Telekom Electronic Beats

Frame-by-Frame: Robots Don’t Sleep – “Little White Lies”

Welcome to the first instalment of our new Frame-by-Frame series where we subject music videos which inspire us or otherwise please our creative senses to close analysis. Taking four frames from a video, we let the directors tell their own story about the process of realizing the work. Today it’s the turn of Berlin-based director and editor Pol Ponsarnau, who was commissioned to make the video for  “Little White Lies”—the first fruits to be borne of Robot Koch and John LaMonica’s new project Robots Don’t Sleep. You can see what they’re capable of by watching what happened when they hit the Boiler Room recently. Enjoy.



“The characters in the video were inspired by ‘Invisible Empire’, which is a series of black on black photos by photographer Juha Arvid Helminen. We contacted him about collaborating; he loved the ideas that we were shooting around, and in the end he designed these two outfits for us.”


“We were lucky that Medea Paffenholz, our female lead, was not only an actress, but also a very skillful acrobat. These shots were captured on very high frame rates and Medea is actually doing extreme drops on a trampoline. The outfit that she’s wearing was designed by Mareike Bay, it’s pure silk—we wanted the fabric to come alive in the air.”


“The story in the video in part deals with themes of power and conformity. In the short screen time that we had we wanted to establish a power relation between our characters. We went for a seductive, paternal angle, and I think that it really comes through on this particular still.”


“The only actual color that’s in the video is blue. We shot black on black, with some of the outside shots shot after dark. Pana, who did our color grading thought that we could make the blue even more powerful if we went for real black and white. It was a great choice, and it gave the video this nice indie film look.”

And a short Q&A with director Pol Ponsarnau and creative director Lukasz Polowczyk below:

How did it get filmed, animated and edited? What’s your technology of choice and how many people were involved?

Pol: It was a three-day shoot and a long post production process of about four weeks. We shot two days at the Blood Orange Studios in Berlin and one more day at a real lake, also in Berlin. This was October so that meant neoprene suits for Sebastian and Medea. It was freezing cold. Everybody involved was simply great. All in all we were around 15-20 people and it was one of these smooth shoots where things fall into place naturally. It is very important that this magic happens during a shoot, that people from different departments help each other and we become something of a big machine. It sounds cheesy but it’s not easy to achieve this and it is really important. I believe this is something that emanates from the video when you watch it—you can definitely sense this.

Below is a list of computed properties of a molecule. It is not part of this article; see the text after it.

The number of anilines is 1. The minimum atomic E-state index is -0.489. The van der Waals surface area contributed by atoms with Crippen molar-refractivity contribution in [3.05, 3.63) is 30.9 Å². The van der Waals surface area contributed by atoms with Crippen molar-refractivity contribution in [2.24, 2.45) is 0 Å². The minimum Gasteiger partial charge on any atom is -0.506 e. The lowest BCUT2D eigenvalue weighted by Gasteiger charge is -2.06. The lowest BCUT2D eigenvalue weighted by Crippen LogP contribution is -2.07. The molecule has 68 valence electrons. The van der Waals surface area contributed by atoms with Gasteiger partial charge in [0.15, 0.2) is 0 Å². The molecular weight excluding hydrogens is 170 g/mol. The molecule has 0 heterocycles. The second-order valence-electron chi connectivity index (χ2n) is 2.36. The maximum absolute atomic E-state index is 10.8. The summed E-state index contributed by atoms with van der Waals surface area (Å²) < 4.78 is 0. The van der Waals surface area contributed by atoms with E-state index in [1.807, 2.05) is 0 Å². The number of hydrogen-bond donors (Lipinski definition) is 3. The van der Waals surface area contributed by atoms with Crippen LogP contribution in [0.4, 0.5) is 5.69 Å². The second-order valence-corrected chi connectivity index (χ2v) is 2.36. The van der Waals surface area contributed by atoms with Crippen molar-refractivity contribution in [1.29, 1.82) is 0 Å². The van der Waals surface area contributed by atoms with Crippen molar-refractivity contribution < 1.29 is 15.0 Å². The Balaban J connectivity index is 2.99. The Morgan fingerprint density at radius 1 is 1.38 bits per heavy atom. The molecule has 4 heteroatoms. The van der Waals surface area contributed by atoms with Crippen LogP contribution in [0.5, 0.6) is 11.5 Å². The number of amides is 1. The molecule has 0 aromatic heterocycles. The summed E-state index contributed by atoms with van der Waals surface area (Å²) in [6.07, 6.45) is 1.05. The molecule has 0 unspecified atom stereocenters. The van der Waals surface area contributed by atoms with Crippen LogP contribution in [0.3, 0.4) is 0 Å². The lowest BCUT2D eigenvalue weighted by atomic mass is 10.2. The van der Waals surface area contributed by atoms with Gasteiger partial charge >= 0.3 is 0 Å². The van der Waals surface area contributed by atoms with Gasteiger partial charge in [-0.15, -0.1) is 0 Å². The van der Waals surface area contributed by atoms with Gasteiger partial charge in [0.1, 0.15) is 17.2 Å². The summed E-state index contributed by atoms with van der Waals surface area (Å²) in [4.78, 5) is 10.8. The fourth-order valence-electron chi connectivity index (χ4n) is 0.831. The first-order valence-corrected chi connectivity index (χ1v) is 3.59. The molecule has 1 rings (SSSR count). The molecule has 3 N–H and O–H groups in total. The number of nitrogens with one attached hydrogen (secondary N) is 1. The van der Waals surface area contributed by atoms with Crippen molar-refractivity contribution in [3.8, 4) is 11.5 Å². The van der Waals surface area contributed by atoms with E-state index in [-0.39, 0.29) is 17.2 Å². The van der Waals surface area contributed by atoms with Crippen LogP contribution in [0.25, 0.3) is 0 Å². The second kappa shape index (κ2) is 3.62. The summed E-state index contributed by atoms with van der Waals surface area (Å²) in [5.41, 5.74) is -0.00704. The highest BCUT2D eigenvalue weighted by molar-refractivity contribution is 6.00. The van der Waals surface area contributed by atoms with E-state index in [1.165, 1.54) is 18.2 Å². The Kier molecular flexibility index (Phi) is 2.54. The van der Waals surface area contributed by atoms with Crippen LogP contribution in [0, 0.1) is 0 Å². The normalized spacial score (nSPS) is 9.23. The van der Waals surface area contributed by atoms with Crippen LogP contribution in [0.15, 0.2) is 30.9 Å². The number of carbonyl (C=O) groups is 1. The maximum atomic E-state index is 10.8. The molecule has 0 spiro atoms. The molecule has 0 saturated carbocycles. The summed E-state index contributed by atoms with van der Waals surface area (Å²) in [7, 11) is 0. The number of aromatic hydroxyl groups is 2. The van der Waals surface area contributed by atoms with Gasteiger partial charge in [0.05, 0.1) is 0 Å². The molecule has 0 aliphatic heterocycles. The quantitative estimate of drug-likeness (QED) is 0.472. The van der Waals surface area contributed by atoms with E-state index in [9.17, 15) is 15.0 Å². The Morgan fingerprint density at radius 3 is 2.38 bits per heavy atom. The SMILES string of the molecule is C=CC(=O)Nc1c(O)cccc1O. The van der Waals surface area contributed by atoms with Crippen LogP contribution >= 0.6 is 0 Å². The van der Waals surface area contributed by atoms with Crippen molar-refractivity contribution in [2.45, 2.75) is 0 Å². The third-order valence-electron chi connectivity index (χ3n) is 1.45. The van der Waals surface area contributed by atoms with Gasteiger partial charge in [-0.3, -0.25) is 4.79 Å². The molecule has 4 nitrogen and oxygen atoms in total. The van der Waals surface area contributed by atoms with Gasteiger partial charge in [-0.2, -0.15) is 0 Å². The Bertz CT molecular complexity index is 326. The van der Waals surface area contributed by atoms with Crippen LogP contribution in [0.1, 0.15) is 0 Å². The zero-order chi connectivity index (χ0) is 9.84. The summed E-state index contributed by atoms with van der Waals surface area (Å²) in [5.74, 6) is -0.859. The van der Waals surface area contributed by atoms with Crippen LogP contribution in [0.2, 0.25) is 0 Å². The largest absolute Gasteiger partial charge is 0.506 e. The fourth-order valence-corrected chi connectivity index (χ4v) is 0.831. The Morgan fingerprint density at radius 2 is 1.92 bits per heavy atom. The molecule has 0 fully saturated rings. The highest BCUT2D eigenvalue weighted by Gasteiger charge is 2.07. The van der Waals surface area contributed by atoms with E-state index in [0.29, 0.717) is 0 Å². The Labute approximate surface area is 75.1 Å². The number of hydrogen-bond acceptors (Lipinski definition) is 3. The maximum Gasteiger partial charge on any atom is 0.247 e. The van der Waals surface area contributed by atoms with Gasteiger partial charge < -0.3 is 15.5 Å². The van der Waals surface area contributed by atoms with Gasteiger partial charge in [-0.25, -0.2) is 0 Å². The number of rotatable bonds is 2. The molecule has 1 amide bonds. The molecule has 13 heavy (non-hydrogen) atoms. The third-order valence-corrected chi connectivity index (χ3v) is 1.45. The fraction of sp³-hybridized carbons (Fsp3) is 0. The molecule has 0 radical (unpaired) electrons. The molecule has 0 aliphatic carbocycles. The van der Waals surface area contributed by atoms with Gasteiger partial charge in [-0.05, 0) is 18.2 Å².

Was there a pitch with several possible directors like the old days? Did you feel like family?

Lukasz: It was an old school pitch. I’m not sure how many people we were going up against originally. We were only told that Partizan had a candidate in and that they had a very solid idea. So for us it felt a bit like going up against Goliath because Partizan is a great production company and their references are thick. But in the end we were told that our idea sparked with everyone, from the band to the label and the management. And yeah, the Robots are definitely family!

P: This was definitely an encouraging step for our Polacos project. We just started this creative tandem with Lukasz, and winning a pitch against Partizan at the very beginning of it—I wouldn’t have believed it if someone would have told me that this would happen a few months back. Robot must’ve heard our mantras, we do them over coffee every morning.

Why you have these topless girl shots in the videos which make the video kind of NSFW. Is this a plus for a video these days?

L: Actually, this character was envisioned as a young man in the original draft, but Robot asked us to cast a woman instead. So what would’ve passed under the radar before is getting a bit more attention now. But seriously, it’s 2012 and I really don’t know how anyone could have a problem with an exposed human body, male or female. And we’re only featuring it in the video because it was a part of the story—we’re essentially spinning a coming of age theme.

P: We never thought of it as a plus in that way, but it is a very strong point in the video: a fully covered body vs. naked skin. We wanted to raise questions with this, but the emphasis was not on having a topless girl in the video. Sexuality or beauty are definitely not the main topics and I’m sure people will notice that. ~



Director / Editor: Pol Ponsarnau

Creative Director: Lukasz Polowczyk

Line Producer: Paul Ohmert

DOP: Alex Jentz

Camera Assistant: Timon De Graaf Boele

Technical Assistant: MMC Group Berlin

Costume Designer: Juha Arvid Helminen

Stylist / Costume Designer: Mareike Bay

Tailor: Sabine Otto

Make up Artist: Tilo Nethe

Electrician: Mantas Jokus

Electrician: Daniel Goede

Production Assistant: Rudolfs Osins

Postproduction Lead / Online editor: Henning Falk

Postproduction / 3D artist: Eusebi Malvárez

Postproduction Composer: Robin Lochmann

Color Grading: Pana (Uncle-Berlin)

Shot at Blood Orange Studios, Berlin Lichtenberg.

Published November 30, 2012. Words by moritz.schmall.